As early as possible, I teach children the word Sorry has little or no value.
Sorry is not the “get out of trouble” card,
It does not absolve all wrongs.
Sorry is not amnesia inducing word.
It can not make difficult situations go away.
Sorry can not be used to distract from ill intent, loss of control, or bad judgment.
Instead of saying sorry, I expect two responses to two questions:
Which part do you think I have a problem with?
What can you differently next time?
When used improperly, sorry is a means to avoid or end the conflict quickly. It is the speediest way out of an uncomfortable situation. It requires little reflection. No one truly grows. Answering the two questions requires self-awareness, reflection, and perspective taking. This conversation allows for maturity and responsibility to occur. The mistake leads to an authentic dialogue between two parties.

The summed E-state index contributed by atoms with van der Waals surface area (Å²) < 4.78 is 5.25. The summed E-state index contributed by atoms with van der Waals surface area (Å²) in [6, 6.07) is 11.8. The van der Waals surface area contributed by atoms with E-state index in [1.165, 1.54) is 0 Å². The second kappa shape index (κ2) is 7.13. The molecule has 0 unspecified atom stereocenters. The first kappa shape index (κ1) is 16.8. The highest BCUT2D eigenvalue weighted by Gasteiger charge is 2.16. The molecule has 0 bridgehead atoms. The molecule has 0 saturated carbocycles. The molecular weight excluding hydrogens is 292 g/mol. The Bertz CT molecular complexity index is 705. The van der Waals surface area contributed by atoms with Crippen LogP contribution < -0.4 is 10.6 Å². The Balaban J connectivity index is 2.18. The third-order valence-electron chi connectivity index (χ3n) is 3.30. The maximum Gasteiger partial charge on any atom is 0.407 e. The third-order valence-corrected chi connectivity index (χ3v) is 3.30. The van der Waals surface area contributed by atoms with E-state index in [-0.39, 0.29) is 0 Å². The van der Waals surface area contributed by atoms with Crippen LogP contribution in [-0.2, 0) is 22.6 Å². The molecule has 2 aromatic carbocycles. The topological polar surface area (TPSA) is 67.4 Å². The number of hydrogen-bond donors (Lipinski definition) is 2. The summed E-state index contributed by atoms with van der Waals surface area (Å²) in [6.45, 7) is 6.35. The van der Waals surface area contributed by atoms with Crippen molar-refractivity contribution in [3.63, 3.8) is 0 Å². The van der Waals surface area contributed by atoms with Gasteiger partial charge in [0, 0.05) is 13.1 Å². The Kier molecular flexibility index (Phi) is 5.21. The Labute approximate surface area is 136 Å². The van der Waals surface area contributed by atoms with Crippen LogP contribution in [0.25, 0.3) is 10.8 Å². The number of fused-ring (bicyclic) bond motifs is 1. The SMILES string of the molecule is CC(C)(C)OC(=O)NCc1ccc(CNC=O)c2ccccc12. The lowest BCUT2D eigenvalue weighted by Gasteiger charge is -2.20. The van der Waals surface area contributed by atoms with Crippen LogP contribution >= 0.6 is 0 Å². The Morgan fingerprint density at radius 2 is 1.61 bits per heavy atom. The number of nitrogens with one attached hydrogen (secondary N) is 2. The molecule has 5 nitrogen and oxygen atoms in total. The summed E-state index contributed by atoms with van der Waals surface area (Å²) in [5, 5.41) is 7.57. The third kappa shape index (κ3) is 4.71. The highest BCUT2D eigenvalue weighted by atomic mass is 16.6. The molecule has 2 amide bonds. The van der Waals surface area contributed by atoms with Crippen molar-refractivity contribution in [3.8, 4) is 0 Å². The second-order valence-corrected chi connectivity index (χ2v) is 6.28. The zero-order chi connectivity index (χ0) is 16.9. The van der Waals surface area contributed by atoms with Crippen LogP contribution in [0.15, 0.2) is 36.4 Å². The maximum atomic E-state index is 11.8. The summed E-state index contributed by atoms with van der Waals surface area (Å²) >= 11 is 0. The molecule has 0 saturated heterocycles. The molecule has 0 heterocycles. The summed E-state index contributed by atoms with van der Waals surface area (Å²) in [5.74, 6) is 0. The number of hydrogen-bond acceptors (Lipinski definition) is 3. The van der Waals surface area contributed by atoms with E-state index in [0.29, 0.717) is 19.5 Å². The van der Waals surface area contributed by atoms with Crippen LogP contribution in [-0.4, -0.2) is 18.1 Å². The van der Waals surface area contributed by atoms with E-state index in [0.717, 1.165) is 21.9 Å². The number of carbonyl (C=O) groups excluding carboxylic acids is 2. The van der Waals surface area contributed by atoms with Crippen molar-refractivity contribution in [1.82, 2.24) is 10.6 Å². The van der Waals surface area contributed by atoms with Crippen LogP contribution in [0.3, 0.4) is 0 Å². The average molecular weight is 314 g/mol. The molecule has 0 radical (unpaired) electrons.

So stop letting ‘sorry’ take the blame. Have your child step up to acknowledge misbehavior and commit to a new strategy moving forward.
Upward and onward.